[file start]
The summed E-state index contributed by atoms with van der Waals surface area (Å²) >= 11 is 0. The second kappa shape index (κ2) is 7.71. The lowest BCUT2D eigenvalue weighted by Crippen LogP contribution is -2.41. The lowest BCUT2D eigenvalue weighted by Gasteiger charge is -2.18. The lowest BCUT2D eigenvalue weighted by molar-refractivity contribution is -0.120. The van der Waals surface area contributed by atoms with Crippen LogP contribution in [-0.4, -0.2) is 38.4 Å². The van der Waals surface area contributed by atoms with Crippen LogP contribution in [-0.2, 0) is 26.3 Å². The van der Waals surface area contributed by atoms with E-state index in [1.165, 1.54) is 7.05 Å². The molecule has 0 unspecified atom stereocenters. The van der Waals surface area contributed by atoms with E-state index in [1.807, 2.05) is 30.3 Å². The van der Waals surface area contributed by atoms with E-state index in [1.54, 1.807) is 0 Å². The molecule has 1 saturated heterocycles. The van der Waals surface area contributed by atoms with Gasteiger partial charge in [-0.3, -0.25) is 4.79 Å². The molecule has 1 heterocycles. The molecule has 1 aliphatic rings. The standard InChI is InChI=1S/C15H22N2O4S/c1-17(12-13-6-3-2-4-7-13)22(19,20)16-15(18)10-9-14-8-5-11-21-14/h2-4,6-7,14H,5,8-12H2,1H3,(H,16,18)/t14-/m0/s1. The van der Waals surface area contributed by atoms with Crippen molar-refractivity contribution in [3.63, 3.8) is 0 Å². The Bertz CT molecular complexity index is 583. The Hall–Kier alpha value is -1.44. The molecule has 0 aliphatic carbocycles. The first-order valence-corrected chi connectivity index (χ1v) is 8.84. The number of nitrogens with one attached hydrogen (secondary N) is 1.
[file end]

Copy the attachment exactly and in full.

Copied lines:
The summed E-state index contributed by atoms with van der Waals surface area (Å²) >= 11 is 0. The second kappa shape index (κ2) is 7.71. The lowest BCUT2D eigenvalue weighted by Crippen LogP contribution is -2.41. The lowest BCUT2D eigenvalue weighted by Gasteiger charge is -2.18. The lowest BCUT2D eigenvalue weighted by molar-refractivity contribution is -0.120. The van der Waals surface area contributed by atoms with Crippen LogP contribution in [-0.4, -0.2) is 38.4 Å². The van der Waals surface area contributed by atoms with Crippen LogP contribution in [-0.2, 0) is 26.3 Å². The van der Waals surface area contributed by atoms with E-state index in [1.165, 1.54) is 7.05 Å². The molecule has 0 unspecified atom stereocenters. The van der Waals surface area contributed by atoms with E-state index in [1.807, 2.05) is 30.3 Å². The van der Waals surface area contributed by atoms with E-state index in [1.54, 1.807) is 0 Å². The molecule has 1 saturated heterocycles. The van der Waals surface area contributed by atoms with Gasteiger partial charge in [-0.3, -0.25) is 4.79 Å². The molecule has 1 heterocycles. The molecule has 1 aliphatic rings. The standard InChI is InChI=1S/C15H22N2O4S/c1-17(12-13-6-3-2-4-7-13)22(19,20)16-15(18)10-9-14-8-5-11-21-14/h2-4,6-7,14H,5,8-12H2,1H3,(H,16,18)/t14-/m0/s1. The van der Waals surface area contributed by atoms with Crippen molar-refractivity contribution in [3.63, 3.8) is 0 Å². The Bertz CT molecular complexity index is 583. The Hall–Kier alpha value is -1.44. The molecule has 0 aliphatic carbocycles. The first-order valence-corrected chi connectivity index (χ1v) is 8.84. The number of nitrogens with one attached hydrogen (secondary N) is 1.